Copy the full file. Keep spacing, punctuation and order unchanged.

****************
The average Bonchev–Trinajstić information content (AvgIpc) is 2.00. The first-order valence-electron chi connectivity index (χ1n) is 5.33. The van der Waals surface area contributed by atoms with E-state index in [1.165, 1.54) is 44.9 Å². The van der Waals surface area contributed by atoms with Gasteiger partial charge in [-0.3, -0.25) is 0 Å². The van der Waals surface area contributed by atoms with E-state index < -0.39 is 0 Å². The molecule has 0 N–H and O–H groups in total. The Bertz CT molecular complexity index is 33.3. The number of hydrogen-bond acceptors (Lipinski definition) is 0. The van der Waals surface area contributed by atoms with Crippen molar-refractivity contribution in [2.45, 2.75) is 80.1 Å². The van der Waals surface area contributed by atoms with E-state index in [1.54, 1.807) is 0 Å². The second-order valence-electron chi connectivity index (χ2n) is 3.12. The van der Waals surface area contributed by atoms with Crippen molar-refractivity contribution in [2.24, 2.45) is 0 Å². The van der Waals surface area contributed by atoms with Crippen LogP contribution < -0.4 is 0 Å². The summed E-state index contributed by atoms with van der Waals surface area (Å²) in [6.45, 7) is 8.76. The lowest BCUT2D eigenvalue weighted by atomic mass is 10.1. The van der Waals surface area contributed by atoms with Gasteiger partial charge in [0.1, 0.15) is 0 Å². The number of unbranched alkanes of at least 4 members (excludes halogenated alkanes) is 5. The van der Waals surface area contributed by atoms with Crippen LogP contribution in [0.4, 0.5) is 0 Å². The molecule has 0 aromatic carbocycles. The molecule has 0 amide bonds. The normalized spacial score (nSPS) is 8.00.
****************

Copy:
The average Bonchev–Trinajstić information content (AvgIpc) is 2.00. The first-order valence-electron chi connectivity index (χ1n) is 5.33. The van der Waals surface area contributed by atoms with E-state index in [1.165, 1.54) is 44.9 Å². The van der Waals surface area contributed by atoms with Gasteiger partial charge in [-0.3, -0.25) is 0 Å². The van der Waals surface area contributed by atoms with E-state index < -0.39 is 0 Å². The molecule has 0 N–H and O–H groups in total. The Bertz CT molecular complexity index is 33.3. The number of hydrogen-bond acceptors (Lipinski definition) is 0. The van der Waals surface area contributed by atoms with Crippen molar-refractivity contribution in [2.45, 2.75) is 80.1 Å². The van der Waals surface area contributed by atoms with E-state index in [1.54, 1.807) is 0 Å². The second-order valence-electron chi connectivity index (χ2n) is 3.12. The van der Waals surface area contributed by atoms with Crippen molar-refractivity contribution in [2.24, 2.45) is 0 Å². The van der Waals surface area contributed by atoms with Crippen LogP contribution < -0.4 is 0 Å². The summed E-state index contributed by atoms with van der Waals surface area (Å²) in [6.45, 7) is 8.76. The lowest BCUT2D eigenvalue weighted by atomic mass is 10.1. The van der Waals surface area contributed by atoms with Gasteiger partial charge in [0.1, 0.15) is 0 Å². The number of unbranched alkanes of at least 4 members (excludes halogenated alkanes) is 5. The van der Waals surface area contributed by atoms with Crippen LogP contribution in [0.4, 0.5) is 0 Å². The molecule has 0 aromatic carbocycles. The molecule has 0 amide bonds. The normalized spacial score (nSPS) is 8.00.